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    • Don't take the Claim Ltr to mean more than what it asks, you left info out that needs to be completed. As to your Dr's SISOC, marginal at best. No indication that he actually reviewed your 2002 SMR DX of SA. SC SA DX'd needing Cpap or Bipap is rated at 50%, even if you don't use the Machine, which would not be wise. If you also have a DX requiring supplemental 02 while sleeping due to P02's dropping below 90%, that does support a possible Chronic Resp Failure claim. Check out the 38 CFR 4, SA Rating for 100%. You'll notice that there are 3 or 4 DX "OR'S" listed, any (1) of which could get you a bump to SA 100%. That worked for me, this past 12/15. It took a VA Quality Review of a 07/15 increase Denial Decision, but the Sr Rater agreed with my position regarding my SA Request for an increase to 100%. Every thing regarding my 02 use and meeting another (2) of the 100% requirement was in my VMC records. The original Rater just didn't understand the significance of the "OR's" and the 02 Use. Got 100% Retro'd back to 01/14 with SMC S (1). Semper Fi  
    • Send her a black rose with a small card that says "Paid for by my VA Benefits" and then ignore her.   Unless you get information that she is trying to cause you a problem, you probably dont need a lawyer.  If she is calling up SS and the VA and all the other points of contact about your disability, then you might think about it if she is lying.  This would be defamation of your character if she is telling stories about you that are not true, in an attempt to cause you harm.  Then you would want a lawyer.    
    • Your worst enemy can't hate you like an X. How long has she been your X? I'd take her off your Christmas Card List. Semper Fi
    • Your Scheduler 100% SC for PTSD, not a combined Rating, right? NO IU Rating involved? Any mention in your Award Letter regarding a possible Fiduciary Appointment? I know you mentioned your $6K Retro Deposit, it's just that a 100% PTSD Vet, who may or may-not be homeless and may or may-not have RX or other Dependency issues, is usually a prime candidate for a VA Fiduciary Appointment. Semper Fi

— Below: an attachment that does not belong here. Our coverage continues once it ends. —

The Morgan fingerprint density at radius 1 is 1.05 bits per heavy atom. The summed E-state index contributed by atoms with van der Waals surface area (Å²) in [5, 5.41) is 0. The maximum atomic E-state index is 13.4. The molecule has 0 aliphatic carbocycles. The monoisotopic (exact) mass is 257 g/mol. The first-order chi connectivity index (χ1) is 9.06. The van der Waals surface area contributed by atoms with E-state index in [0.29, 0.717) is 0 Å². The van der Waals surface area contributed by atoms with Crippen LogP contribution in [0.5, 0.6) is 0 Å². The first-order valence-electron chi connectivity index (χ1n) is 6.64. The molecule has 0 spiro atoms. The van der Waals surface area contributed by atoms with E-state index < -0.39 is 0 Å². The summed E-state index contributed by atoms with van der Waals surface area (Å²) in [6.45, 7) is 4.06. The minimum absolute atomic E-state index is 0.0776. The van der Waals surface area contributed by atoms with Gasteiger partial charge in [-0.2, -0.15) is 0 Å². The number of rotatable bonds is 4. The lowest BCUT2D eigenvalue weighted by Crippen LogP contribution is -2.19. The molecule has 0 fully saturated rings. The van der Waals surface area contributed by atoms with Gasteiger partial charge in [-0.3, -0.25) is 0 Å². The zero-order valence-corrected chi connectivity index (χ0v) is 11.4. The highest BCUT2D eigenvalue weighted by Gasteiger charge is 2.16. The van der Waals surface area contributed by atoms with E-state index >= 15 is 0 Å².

• At this stage of your PTSD Rating Decision, kind of the "11th Hour" so to speak, just try to relax. The VA PTSD Rating Decision won't move any faster or slower based on anything you could do at this point. You have a PTSD DX, it all comes down to the Raters Determination regarding your MST Supporting Evidence, it will either be Compelling or not. Keep in mind, the VA "Benefit of Doubt Doctrine." If for some reason, the Rater determines that your MST "Marker Evidence." doesn't quite Seal the Deal and the evidence for and against an SC rating is determined to be in "Equipoise," you get the Jump Ball and the SC is Awarded. At least in Theory. The only thing you can and probably should do, practice the Anxiety/Stress relieving exercises that you learned in Group Therapy. Get together with someone from your Group, it really does help to talk face to face. Semper Fi





ken1939

Spine - Secondary Condition - Headache

7 posts in this topic

Can anyone quote the exact reference in VA regulations where "characteristic prostrating attacks" is defined? I thought I had seen it somewhere in the forums but can't find it now. I have found many references to it but never a real definition. The best I could ever come up with is that a "characteristic prostrating attack" is a "characteristic prostrating attack". And I have read a lot of interpretations as to what that means but not the official VA definition. I sent an IRIS asking this question but haven't gotten an answer. Thank you. Ken1939

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There is no VA definition of "characteristic prostrating attacks," per se. It is a common medical definition that is specific to each parent condition that creates the prostrating symptoms. A prostrating attack is one that completely incapacitates the sufferer for a period of time. The word "characteristic" comes into play in regards to the parent condition suffered. In the case of headaches, this term would mean a headache so severe as to totally incapacitate the sufferer for a large part of the day due to common (re. characteristic) symptoms such as severe pain, vision problems, and nausea or vomiting. Imagine the migraine sufferer displayed on medical shows who is in such severe pain that he has to have the lights off, no noise, is banging his head on the floor, and puking all over the place. That would constitute a (severe) characteristic prostrating attack.

I'm not sure if that is what you were looking for, or if you were looking for a definite piece of VA literature that can prove that headaches is a secondary condition of cervical spine disorders. If that is the case, then the following from the 2002 VA Training Letter on IVDS should work: